Rats given cinnamon extracts were found to have a significant reduction in anxiety-related behavior.10
Cinnamon oil has an extremely high antioxidant capacity, second only to clove oil. The CO2 distilled oil has a more complex chemistry than the steam distilled, and should be an even more broad spectrum antioxidant. Included in any blend, it will serve as an excellent preservative.
diffuser, oil vaporiser
The oil should not be inhaled directly, as it may irritate the nasal membranes except in low concentration blended with other oils.
This oil has a wonderfully rich, stimulating aroma but it should not be used directly on skin except in highly dilute concentrations and should never be applied to sensitive areas due to its powerful nature. If applied topically it MUST BE SIGNIFICANTLY DILUTED TO LESS THAN 0.1% and even then we would only recommend applying to the soles of the feet.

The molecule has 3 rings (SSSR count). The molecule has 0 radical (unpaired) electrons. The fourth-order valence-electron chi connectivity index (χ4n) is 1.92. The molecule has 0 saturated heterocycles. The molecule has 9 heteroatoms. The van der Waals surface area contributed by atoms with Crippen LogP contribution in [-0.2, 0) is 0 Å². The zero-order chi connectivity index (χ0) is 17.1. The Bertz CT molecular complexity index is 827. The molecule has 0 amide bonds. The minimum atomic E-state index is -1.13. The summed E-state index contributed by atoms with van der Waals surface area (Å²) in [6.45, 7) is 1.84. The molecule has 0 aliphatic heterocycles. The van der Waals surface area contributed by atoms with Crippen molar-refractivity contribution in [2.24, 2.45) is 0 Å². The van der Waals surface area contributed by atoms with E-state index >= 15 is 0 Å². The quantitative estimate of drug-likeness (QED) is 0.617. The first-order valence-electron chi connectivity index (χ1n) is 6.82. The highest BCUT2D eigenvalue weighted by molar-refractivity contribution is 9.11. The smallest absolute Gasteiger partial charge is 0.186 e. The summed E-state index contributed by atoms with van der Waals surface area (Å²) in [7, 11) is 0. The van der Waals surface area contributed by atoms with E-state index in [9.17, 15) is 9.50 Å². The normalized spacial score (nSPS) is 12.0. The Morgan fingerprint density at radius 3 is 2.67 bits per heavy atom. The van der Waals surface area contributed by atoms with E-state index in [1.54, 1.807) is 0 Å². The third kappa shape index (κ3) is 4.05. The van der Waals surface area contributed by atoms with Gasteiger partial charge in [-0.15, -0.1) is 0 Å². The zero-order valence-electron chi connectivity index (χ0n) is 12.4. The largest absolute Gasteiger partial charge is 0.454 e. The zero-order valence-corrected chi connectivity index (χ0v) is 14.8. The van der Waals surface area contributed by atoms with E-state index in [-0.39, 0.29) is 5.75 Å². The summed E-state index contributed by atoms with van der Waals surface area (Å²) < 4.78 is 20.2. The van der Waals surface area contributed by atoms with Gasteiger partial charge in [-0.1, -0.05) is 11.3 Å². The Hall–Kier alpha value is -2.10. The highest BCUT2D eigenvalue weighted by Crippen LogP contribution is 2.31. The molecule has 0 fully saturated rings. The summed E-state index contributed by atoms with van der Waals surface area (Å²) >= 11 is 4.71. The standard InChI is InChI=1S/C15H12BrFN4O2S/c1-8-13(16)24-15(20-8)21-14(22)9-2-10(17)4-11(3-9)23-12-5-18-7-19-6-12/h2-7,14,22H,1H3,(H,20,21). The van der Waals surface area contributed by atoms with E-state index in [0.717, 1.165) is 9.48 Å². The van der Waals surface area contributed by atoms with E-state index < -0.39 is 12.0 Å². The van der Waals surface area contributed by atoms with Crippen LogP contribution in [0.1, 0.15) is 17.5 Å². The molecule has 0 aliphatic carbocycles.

If you choose to apply Cinnamon topically, test a very small amount first.
Ingestion is the preferred use of Cinnamon. It can be used in cooking, or taken in a cup of warm water; only 1 drop at a time is to be used. It should not be taken for more than a week as a therapeutic. Small, regular doses of Cinnamon tea made using either the bark or the essential oil could be beneficial to oxidative stress related illness in humans due to its antioxidant properties.
Kurt Schnaubelt says that the internal application of cinnamon bark is well tolerated and is safe and effective, provided it is used in appropriate small dosages. He recommends combining one drop of oil with one tablespoon of edible vegetable oil and ingesting the mixture in a gelatin capsule.